UBNow: All of the astronauts in the Apollo program were men. How have things changed today?

Gregg: It was a sexist time. Women simply weren’t allowed to be astronauts. They did, however, work as scientists and engineers (witness the book “Hidden Figures” and see this story for examples).

And it’s still sexist: Remember the all-female canceled spacewalk. NASA still struggles with how to handle menstruation in space. It’s getting better, but there’s still a long road ahead, in spite of the mounting evidence that it’s probably better both psychologically and physically to send women (instead of men) on long-term space missions.

UBNow: Why is human exploration of the moon needed (as opposed to just exploring with remotely controlled landers)?

Gregg: Part of my research involves studying volcanoes on Earth’s ocean floors, and I’ve been able to do that with a remote-controlled vehicle as well as from within a submarine. My experience is that there is absolutely no substitute for the human presence. A remote-controlled vehicle is useful to perform the expected tasks, but is commonly helpless in the face of the unexpected.

Astronaut Jack Schmidt, the only astronaut holding a PhD in geology, was walking on the surface of the moon during the Apollo 17 mission, and a patch of orange soil caught his eye (everything so far had been shades of gray). It was just a brief flash of color that he saw in his peripheral vision. He radioed for permission to stay on the surface a bit longer than planned to collect some of this orange soil for return to Earth.

This sample eventually revealed microscopic droplets of frozen lava—quenched to a glass in the cold lunar environment—and required that at least some volcanoes on the moon erupt explosively, with fire-fountains like those we saw feeding the lava flows on Hawaii recently.

No one expected that; no one predicted that; it changed the way we think about how the moon evolved and what it’s made of. Had it been a robot instead of a person, that knowledge would have been lost forever.

UBNow: What do we now know about the moon that we didn’t 50 years ago?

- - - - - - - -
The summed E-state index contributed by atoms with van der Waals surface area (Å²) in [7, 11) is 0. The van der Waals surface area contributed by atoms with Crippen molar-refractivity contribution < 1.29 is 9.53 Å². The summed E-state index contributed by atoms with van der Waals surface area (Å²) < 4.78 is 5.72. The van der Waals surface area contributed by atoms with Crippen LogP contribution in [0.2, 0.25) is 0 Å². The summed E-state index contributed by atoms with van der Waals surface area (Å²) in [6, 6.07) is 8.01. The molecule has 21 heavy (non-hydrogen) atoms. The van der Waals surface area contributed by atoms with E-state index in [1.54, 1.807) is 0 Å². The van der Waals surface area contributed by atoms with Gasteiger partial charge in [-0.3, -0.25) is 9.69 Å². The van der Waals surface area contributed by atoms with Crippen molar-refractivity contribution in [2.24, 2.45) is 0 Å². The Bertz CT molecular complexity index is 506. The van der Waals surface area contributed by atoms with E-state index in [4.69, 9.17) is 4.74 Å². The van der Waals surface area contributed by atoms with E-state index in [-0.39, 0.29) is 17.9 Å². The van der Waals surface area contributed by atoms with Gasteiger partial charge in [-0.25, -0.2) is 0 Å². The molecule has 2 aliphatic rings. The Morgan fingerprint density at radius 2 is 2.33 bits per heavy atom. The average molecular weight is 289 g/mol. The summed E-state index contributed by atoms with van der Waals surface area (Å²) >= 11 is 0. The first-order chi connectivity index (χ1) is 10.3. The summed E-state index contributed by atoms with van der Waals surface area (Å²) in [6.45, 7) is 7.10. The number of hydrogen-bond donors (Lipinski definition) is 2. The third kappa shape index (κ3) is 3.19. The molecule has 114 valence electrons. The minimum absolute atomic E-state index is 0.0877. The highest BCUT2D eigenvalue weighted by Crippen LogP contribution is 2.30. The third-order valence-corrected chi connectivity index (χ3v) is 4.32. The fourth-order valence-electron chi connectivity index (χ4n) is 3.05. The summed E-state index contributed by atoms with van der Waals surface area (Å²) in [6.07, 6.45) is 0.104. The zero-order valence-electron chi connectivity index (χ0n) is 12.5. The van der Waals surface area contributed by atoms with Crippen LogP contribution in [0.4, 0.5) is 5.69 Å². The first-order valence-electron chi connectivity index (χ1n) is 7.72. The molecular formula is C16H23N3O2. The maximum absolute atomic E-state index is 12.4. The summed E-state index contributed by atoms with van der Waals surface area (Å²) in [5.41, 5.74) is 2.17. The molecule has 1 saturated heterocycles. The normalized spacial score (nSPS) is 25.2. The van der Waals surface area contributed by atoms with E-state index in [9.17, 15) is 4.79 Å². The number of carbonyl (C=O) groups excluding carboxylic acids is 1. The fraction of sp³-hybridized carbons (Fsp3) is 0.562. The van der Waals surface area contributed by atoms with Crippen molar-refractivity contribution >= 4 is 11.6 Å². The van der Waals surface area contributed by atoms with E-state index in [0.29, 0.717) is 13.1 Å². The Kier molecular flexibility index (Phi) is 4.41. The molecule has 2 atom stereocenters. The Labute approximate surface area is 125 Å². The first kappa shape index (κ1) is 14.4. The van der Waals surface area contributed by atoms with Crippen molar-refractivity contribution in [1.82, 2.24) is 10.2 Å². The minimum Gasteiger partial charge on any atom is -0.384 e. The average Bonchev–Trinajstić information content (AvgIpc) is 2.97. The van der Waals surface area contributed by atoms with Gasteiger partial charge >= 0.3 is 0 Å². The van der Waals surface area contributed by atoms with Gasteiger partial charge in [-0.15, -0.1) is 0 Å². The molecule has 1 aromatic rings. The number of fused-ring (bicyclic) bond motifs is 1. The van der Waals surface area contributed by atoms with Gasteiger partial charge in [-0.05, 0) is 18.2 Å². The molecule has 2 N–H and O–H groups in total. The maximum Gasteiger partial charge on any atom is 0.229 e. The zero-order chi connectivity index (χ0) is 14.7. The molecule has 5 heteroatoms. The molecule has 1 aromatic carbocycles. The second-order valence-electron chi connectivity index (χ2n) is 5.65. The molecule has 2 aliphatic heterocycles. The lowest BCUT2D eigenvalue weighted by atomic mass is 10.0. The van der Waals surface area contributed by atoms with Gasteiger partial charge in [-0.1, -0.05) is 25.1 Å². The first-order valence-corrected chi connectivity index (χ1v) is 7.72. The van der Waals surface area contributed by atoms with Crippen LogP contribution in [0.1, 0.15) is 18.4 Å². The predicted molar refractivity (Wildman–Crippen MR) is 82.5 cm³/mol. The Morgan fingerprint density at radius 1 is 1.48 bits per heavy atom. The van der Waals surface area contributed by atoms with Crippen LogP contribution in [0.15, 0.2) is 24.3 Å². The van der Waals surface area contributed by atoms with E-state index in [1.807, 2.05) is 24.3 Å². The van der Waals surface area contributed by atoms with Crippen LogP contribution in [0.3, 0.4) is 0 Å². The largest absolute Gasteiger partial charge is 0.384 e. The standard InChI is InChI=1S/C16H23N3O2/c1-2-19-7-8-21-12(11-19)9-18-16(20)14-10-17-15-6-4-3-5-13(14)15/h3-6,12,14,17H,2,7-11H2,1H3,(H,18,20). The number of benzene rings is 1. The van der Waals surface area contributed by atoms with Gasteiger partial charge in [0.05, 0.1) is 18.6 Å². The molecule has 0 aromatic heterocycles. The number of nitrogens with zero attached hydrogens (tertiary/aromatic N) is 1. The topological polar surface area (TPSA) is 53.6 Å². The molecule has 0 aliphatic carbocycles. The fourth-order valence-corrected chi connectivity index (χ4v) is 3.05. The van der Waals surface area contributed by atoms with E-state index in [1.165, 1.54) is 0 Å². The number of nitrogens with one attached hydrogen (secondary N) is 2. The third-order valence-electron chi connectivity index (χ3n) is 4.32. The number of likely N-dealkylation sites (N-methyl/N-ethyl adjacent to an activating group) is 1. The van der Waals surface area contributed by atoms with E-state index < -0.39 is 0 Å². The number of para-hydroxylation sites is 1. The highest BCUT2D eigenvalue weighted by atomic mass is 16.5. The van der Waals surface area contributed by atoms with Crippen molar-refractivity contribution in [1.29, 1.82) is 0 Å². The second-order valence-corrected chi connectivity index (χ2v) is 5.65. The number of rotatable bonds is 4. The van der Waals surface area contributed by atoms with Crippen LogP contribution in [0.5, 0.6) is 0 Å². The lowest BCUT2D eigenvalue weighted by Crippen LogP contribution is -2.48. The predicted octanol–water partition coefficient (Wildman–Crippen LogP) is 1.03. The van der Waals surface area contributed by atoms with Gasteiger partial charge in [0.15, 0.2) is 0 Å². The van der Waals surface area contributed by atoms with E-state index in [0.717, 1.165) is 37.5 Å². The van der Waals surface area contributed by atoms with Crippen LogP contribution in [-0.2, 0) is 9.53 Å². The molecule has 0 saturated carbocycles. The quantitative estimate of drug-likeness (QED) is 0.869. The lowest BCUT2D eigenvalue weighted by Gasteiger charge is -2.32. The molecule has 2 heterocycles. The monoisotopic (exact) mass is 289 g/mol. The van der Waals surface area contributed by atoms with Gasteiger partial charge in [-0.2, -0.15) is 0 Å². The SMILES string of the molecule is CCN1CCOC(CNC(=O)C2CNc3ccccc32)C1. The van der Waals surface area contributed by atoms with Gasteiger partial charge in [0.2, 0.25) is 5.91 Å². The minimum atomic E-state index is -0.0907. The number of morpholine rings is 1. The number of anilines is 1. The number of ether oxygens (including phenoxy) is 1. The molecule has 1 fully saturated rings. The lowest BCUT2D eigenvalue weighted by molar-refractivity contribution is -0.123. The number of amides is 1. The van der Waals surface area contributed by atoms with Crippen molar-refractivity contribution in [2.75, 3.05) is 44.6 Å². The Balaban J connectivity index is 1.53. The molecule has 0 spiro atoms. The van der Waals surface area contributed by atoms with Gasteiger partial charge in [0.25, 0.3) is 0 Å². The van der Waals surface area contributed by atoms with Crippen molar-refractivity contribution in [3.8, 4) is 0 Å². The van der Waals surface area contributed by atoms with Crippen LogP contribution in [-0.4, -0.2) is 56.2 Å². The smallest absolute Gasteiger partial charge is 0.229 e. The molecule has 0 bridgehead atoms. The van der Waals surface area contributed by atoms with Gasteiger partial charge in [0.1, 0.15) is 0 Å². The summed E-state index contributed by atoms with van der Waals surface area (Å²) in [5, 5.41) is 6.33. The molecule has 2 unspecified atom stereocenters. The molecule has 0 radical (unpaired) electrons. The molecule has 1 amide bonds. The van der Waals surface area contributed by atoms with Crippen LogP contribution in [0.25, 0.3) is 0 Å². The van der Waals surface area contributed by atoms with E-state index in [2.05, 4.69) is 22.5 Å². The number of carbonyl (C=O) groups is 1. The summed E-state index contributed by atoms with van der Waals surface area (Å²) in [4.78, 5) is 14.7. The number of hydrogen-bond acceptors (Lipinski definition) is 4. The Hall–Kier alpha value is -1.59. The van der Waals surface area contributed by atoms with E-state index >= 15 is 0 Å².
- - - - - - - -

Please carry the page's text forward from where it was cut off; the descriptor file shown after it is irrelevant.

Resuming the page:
Gregg: A lot. Below are what I consider to be the “Big Ones.”

  1. The most likely explanation for the formation of the moon is that a few million years after Earth formed, a Mars-sized object smacked into the Earth. The resulting ejecta coalesced to make the moon.
  2. Impact cratering (by asteroids and comets) is a fundamental planetary process that has strongly influenced the way a planet evolves through time.
  3. At the end of the Apollo program, we thought that the only geologic process still active on the moon after about 3.2 billion years ago was impact cratering. We now know that the moon is tectonically active (it experiences “moon quakes”) and has had volcanic eruptions, perhaps as recently as a few hundred million years ago.
  4. There is water ice huddled in permanently shadowed regions at the moon’s north and south poles.

UBNow: Why continue studying the moon?

Gregg: The moon remains our geologic touchstone for the rest of the Solar System: It’s the only planet other than Earth where rocks from a known location have been collected and analyzed. Any ideas we have about how geologic processes work on other planets (aside from Earth) can really only be tested — thoroughly tested — on the Moon.

Similarly, any technologies for putting people on other planets (Mars, for example) for weeks or months must first be tested on the moon.

And there’s still so many unanswered questions about the moon!